Launceston Semester 1 (MBBS Years 3-5 only) On-Campus International Domestic
Cradle Coast Semester 1 (MBBS Years 3-5 only) On-Campus International Domestic


International students
Domestic students

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Key Dates

Study Period Start date Census date WW date End date
Semester 1 (MBBS Years 3-5 only) 30/1/2023 28/2/2023 14/4/2023 25/6/2023

* The Final WW Date is the final date from which you can withdraw from the unit without academic penalty, however you will still incur a financial liability (refer to How do I withdraw from a unit? for more information).

Unit census dates currently displaying for 2023 are indicative and subject to change. Finalised census dates for 2023 will be available from the 1st October 2022. Note census date cutoff is 11.59pm AEST (AEDT during October to March).

About Census Dates

Learning Outcomes

  • Describe the legal and ethical rights and responsibilities of patients, health care consumers and medical practitioners in the regulation and provision of medical practice.
  • Understand the Australian Health Care system, specifically the roles of medical and allied health disciplines/providers, community and hospital-based resources, the interface between the hospital and community, and the roles of health care providers in health promotion, disease prevention and treatment.
  • Take a whole patient approach to healthcare, including family and community context, and recognise the roles of doctors, health professionals and community in multi-disciplinary care.
  • Demonstrate knowledge of the epidemiology, pathophysiology and clinical features of common medical problems in the disciplines of General Practice, General Medicine, General Surgery, Paediatrics, Obstetrics and Gynaecology, and Psychiatry.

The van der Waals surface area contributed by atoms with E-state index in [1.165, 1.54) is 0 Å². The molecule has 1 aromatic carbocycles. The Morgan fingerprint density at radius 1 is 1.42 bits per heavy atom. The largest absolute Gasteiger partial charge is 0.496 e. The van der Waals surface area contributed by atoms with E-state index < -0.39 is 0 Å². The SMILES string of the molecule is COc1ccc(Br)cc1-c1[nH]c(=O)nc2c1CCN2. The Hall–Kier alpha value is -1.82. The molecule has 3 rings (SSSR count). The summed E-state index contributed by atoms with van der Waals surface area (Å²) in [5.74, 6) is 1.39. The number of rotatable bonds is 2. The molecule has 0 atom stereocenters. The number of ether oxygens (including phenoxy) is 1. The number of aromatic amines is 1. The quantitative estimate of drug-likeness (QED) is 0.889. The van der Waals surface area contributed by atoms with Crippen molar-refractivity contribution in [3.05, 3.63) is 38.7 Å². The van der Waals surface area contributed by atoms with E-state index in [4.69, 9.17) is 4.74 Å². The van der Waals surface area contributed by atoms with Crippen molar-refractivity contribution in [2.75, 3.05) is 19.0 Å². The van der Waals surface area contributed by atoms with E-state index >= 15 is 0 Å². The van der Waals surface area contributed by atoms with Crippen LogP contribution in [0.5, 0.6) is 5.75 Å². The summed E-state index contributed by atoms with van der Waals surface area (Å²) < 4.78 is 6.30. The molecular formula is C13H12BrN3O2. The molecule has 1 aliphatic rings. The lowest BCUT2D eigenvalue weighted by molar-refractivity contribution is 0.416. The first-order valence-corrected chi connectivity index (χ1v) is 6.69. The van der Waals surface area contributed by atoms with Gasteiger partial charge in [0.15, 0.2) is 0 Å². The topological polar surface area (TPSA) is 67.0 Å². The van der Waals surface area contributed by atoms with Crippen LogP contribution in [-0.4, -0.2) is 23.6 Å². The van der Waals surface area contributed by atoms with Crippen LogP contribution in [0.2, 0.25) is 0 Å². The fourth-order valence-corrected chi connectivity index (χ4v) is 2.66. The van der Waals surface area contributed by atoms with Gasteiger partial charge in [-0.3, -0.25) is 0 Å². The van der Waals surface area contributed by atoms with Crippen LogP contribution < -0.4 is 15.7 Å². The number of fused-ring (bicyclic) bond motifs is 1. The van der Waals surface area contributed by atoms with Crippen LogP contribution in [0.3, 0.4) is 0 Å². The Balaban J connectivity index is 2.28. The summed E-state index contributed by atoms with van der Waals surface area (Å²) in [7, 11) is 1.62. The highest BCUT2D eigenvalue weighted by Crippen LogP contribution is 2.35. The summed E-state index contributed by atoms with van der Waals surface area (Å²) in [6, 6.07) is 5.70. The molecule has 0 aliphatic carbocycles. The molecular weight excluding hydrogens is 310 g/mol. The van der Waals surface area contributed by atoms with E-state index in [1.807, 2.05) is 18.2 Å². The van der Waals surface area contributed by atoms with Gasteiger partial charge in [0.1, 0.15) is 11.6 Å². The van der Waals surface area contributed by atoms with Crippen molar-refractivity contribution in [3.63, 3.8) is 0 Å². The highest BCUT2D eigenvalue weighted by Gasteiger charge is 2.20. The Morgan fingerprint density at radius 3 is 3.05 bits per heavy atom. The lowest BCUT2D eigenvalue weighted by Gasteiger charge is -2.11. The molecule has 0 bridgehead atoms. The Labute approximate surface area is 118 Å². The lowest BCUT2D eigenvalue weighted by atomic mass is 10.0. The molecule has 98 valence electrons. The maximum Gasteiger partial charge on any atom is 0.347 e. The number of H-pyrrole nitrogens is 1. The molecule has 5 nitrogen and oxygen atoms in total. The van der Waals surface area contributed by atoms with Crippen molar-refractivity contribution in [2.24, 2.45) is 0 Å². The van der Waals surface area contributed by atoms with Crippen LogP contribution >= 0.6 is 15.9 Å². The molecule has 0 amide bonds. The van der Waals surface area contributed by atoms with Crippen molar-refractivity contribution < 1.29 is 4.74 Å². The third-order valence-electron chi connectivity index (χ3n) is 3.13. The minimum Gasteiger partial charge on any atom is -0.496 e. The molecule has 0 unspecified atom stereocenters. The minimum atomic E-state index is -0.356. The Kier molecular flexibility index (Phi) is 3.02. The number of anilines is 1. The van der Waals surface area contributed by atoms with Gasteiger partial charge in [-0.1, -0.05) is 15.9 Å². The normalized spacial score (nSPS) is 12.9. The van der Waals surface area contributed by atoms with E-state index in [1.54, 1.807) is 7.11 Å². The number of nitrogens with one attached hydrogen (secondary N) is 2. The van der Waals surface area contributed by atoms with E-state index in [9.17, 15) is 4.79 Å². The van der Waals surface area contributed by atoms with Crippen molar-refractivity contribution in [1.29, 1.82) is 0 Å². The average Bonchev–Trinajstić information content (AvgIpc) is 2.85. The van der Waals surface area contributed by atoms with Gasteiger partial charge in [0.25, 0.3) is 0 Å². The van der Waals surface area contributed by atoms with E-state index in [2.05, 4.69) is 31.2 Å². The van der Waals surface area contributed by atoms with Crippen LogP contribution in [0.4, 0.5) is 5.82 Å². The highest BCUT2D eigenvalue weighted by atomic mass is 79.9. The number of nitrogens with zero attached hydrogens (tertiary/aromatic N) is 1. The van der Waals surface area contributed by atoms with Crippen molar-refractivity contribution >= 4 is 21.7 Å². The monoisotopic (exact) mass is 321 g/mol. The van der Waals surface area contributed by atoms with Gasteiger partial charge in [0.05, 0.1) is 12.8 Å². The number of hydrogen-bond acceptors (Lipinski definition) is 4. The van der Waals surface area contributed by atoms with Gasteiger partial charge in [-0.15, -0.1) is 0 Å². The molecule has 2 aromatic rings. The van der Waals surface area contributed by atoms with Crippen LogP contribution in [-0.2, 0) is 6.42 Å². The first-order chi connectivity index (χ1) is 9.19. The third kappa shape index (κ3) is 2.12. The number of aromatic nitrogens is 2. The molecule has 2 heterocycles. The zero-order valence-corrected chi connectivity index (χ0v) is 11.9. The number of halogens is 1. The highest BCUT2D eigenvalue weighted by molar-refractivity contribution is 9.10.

• Further develop and demonstrate clinical and communication skills, including obtaining a comprehensive and/or focussed history; accurate elicitation of clinical signs; effective and appropriate written communications; and procedural skills defined in the Rotation Handbooks.
  • Develop and justify appropriate differential diagnoses and related management plans, including the rational and effective use of investigations, therapeutic interventions, and educational, preventative and multidisciplinary care strategies.
  • Demonstrate the ability to source, evaluate and communicate clinical and research evidence, use an evidence-based approach to healthcare practice and medical care.
  • Develop independence and self-direction in the acquisition of knowledge and skills.
  • Describe the structure and function of the nervous system in detail, including motor, somatosensory, auditory and visual systems.
  • Use knowledge of neuroanatomy and physiology to localise disorders of the nervous system, like spinal cord disorders, mononeuropathies and brain stem disorders.